Saturday University Lecture Series:
Color in Asian Art - Material and Meaning
Dip into dimensions of color and pigment in Asian art with eight in depth talks. From legend and ritual, to trade and cultural exchange, to technical innovation and changing artistic practices—the use of bold colors has been considered alternatively excessive, precious, or brilliant throughout history. What rare pigments and closely guarded techniques produced some artworks, and what artistic innovations and social changes produced others? Join us to enjoy a spectrum of talks on colors produced from the earth, sea, fire, plants, and insects.
Dragon’s Blood and the Blood of Dragons
Jennifer Stager, Johns Hopkins University
As an entry point into attitudes toward color, this talk considers the red pigment identified as cinnabar or dragon’s blood in the ancient Mediterranean. The Roman historian Pliny the Elder attributes this pigment (derived from Socotra tree resin) to the blood of actual dragons living on the Indian subcontinent. His critique of painters for their indulgence and excess in using it—and the persistent idea that colors contaminate—stands against an idealized whiteness constructed in opposition to the materials and geopolitics of other cultures. Prof. Stager examines the afterlives of Pliny’s fantastical slander.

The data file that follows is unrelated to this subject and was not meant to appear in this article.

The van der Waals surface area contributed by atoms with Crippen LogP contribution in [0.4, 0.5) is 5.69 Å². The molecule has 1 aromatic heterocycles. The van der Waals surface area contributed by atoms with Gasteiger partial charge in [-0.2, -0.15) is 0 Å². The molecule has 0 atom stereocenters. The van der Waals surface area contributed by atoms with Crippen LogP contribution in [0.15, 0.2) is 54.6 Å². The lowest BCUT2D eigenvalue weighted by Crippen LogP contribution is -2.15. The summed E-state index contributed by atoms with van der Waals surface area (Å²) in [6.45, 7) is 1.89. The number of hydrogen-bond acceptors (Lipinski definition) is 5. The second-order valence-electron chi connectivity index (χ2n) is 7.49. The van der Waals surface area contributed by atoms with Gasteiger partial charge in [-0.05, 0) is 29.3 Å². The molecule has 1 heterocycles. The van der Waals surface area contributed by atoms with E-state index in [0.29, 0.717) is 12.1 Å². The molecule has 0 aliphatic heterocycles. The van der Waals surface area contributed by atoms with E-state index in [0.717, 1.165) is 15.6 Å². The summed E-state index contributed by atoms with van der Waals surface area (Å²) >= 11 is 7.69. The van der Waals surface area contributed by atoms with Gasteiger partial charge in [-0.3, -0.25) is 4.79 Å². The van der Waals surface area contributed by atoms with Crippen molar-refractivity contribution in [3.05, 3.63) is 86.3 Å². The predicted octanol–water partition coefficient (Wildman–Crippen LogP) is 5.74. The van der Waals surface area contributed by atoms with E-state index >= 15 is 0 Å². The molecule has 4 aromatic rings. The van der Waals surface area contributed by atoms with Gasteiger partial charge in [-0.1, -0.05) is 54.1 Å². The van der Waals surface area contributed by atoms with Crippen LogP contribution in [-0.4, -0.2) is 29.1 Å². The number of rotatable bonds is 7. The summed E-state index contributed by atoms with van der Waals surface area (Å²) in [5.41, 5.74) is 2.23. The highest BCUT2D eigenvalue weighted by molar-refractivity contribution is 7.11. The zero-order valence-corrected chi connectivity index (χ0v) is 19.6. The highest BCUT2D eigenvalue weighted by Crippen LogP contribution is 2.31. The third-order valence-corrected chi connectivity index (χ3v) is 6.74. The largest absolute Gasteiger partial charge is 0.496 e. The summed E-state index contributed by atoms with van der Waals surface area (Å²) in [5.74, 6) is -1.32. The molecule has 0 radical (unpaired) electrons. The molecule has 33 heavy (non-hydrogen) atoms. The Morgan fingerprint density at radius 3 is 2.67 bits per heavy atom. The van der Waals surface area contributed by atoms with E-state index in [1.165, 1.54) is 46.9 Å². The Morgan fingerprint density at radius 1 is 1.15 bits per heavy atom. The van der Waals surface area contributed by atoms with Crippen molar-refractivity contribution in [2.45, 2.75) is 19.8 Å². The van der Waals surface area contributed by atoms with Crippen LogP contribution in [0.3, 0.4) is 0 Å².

About the Presenter
Jennifer Stager is Associate Professor of Art History, Johns Hopkins University. She specializes in the art and architecture of the ancient Mediterranean and its afterlives. Her areas of focus include theories of color and materiality, feminisms, multilinguality, and cultural exchange, and ancient Greek and Roman medicine.
Stager’s first book, Seeing Ancient Mediterranean Color (in progress), recovers period ideas of color as a phenomenon in ancient Mediterranean art. Stager analyzes the material colors found in dyes, pigments, stones, resins, and metals across the wider Mediterranean. An essay based on this work is “The Unbearable Whiteness of Whiteness”
OTHER LECTURES IN THIS SERIES
Dragon's Blood and the Blood of Dragons
The Colors of Space and Time
Shades of Green and White
Pigments and Artistic Interventions
Indigo in Two 15th-century Chinese Paintings
Korean Culture in Five Colors
Colors of the Earth, Colors of the Sky
Turquoise, The Sky Blue Stone
QUESTIONS? CONTACT US
Free with registration, a link to the zoom webinar will be sent to you. Two tickets available per registration.There are no series tickets, please register for each talk you wish to attend.
Dragon’s blood pigment in powdered and chunk form, sap from Sucotra tree, draceana cinnabari. Photo: Creative Commons.